Advance buzz on the song is so overwhelmingly positive, Yankovic has already been approached by representatives of The VH1 Fashion Awards, The MTV Movie Awards and Mexico's hugely popular comedy/variety program ¡Pedro Es Gordo! to perform the piece on the air.

Yankovic says he is not concerning himself with such offers at this time.

"Right now, I can't let myself think about that sort of thing," he says. "At this point, I need to concentrate and remain focused on what's really important: living the work. As an artist, everything else is secondary."

In addition to finishing the lyrics, Yankovic is working closely with his creative staff to develop a video for the song that will remain true to his unique vision. Proper execution of the video, he says, is crucial, as the visuals must "breathe life into" the song's irreverent depiction of caffeine-fueled mayhem.

"We're currently working with top prop-comics on a possible scene in which Al's dripping head emerges from a steaming coffee urn, surrounded by throngs of gyrating, salsa-dancing women," says Yankovic's longtime collaborator, drummer Jon "Bermuda" Schwartz. "But Al has expressed fears that the image may prove to be too silly, thus lessening the impact of the song. So we're also weighing the option of a giant coffee cup, in which Al would float on an inner-tube crafted to resemble a giant donut. He is a very exacting artist. He demands nothing less than perfection."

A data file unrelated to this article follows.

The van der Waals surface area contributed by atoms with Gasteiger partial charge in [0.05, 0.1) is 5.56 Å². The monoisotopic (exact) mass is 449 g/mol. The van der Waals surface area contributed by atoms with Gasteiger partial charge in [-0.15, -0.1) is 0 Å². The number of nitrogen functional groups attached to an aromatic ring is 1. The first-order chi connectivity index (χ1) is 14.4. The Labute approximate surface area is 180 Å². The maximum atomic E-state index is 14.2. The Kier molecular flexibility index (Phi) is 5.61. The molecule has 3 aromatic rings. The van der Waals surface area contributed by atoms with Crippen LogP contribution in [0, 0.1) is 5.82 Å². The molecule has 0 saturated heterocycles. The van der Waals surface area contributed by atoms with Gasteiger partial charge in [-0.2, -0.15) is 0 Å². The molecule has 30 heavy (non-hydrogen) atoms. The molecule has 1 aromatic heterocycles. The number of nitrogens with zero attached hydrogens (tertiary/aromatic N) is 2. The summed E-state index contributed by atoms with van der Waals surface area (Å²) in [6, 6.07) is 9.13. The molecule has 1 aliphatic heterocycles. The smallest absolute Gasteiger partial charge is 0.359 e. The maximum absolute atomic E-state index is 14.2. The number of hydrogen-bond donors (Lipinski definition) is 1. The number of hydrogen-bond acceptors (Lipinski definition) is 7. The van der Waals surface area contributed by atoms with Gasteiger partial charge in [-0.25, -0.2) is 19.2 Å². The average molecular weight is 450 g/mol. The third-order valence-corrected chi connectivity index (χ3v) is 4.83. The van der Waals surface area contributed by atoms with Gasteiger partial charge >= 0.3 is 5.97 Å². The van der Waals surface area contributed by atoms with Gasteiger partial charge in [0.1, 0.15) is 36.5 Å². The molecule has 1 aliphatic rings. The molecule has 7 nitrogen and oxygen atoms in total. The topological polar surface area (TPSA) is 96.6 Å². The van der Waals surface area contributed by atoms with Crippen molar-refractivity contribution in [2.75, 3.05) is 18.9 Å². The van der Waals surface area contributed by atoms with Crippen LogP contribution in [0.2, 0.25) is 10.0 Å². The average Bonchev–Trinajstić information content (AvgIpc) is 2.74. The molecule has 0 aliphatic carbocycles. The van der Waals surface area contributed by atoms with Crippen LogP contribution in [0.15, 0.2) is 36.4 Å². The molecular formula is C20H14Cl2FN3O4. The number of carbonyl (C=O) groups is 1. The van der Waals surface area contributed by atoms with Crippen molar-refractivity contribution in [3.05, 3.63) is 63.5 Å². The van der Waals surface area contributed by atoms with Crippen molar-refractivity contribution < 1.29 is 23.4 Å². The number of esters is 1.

Such unflinching, uncompromising parody, however, may prove dangerous: There are rumors that the song's blistering critique of the successful Starbucks chain has already angered the Seattle-based coffee chain's powerful ownership. Some have even gone so far as to predict a possible Starbucks lawsuit intended to suppress "Mocha's" explosive content.

But according to "Weird Al" amateur website discographer and archivist "Stupid Bill" Herberger, Yankovic is unlikely to bow to pressure from corporate America--or even, for that matter, Ricky Martin himself, who recently blasted "Mocha" as "a blatant attempt to sully the integrity of my work."

Despite the feathers Yankovic may ruffle, Herberger says nothing will stop the artist in his quest to probe society's delicate underbelly.

"As a satirist, Al is returning to his indie-rock roots with this one," Herberger says. "The tone hearkens back to the days of the independently released 'Another One Rides The Bus' seven-inch on the short-lived Placebo Records label. He's taking no prisoners."

"This is all about one thing: the parody," Herberger adds. "I am in awe of the courage displayed by this great, nutsy, screwball man."

Whether Yankovic can live up to the pressure remains to be seen. Like any great artist, he's had his share of failures, from the commercial belly-flop of the 1986 album Polka Party! to the lukewarm critical reception afforded his 1989 film UHF. But through it all, he has always come back fighting. A true gadfly, his goofy nasal voice and ferocious accordion solos serve as a Greek chorus to the hypocrisies and excesses of our age. One thing is certain: Whatever happens, "Weird Al" isn't going away. His voice will not be silenced.

Yankovic himself remains stoic on the matter. "I do what I do because I must," he says. "If it brings on the wrath of the powers that be, so be it. I am driven by my own personal demons to seek out the greatest novelty songs I have within me. I am an artist. I must create."